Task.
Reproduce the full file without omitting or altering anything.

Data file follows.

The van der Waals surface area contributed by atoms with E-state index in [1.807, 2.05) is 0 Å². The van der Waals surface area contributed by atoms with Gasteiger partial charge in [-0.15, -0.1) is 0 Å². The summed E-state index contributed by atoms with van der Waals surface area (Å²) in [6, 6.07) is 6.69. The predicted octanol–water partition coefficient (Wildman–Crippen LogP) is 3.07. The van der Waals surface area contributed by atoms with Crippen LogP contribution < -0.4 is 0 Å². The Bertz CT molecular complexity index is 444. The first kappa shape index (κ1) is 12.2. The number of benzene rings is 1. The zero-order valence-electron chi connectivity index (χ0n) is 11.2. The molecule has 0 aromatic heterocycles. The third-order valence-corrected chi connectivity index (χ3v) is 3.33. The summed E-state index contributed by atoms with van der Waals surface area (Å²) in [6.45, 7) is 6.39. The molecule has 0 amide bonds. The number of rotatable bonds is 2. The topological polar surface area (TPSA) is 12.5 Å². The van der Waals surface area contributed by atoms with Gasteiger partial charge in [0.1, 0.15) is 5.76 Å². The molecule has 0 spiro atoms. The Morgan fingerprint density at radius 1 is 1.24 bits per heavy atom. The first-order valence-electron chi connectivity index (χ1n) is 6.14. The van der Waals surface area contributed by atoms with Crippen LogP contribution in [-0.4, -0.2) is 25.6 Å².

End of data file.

The van der Waals surface area contributed by atoms with E-state index in [1.807, 2.05) is 0 Å². The van der Waals surface area contributed by atoms with Gasteiger partial charge in [-0.15, -0.1) is 0 Å². The summed E-state index contributed by atoms with van der Waals surface area (Å²) in [6, 6.07) is 6.69. The predicted octanol–water partition coefficient (Wildman–Crippen LogP) is 3.07. The van der Waals surface area contributed by atoms with Crippen LogP contribution < -0.4 is 0 Å². The Bertz CT molecular complexity index is 444. The first kappa shape index (κ1) is 12.2. The number of benzene rings is 1. The zero-order valence-electron chi connectivity index (χ0n) is 11.2. The molecule has 0 aromatic heterocycles. The third-order valence-corrected chi connectivity index (χ3v) is 3.33. The summed E-state index contributed by atoms with van der Waals surface area (Å²) in [6.45, 7) is 6.39. The molecule has 0 amide bonds. The number of rotatable bonds is 2. The topological polar surface area (TPSA) is 12.5 Å². The van der Waals surface area contributed by atoms with Gasteiger partial charge in [0.1, 0.15) is 5.76 Å². The molecule has 0 spiro atoms. The Morgan fingerprint density at radius 1 is 1.24 bits per heavy atom. The first-order valence-electron chi connectivity index (χ1n) is 6.14. The van der Waals surface area contributed by atoms with Crippen LogP contribution in [-0.4, -0.2) is 25.6 Å².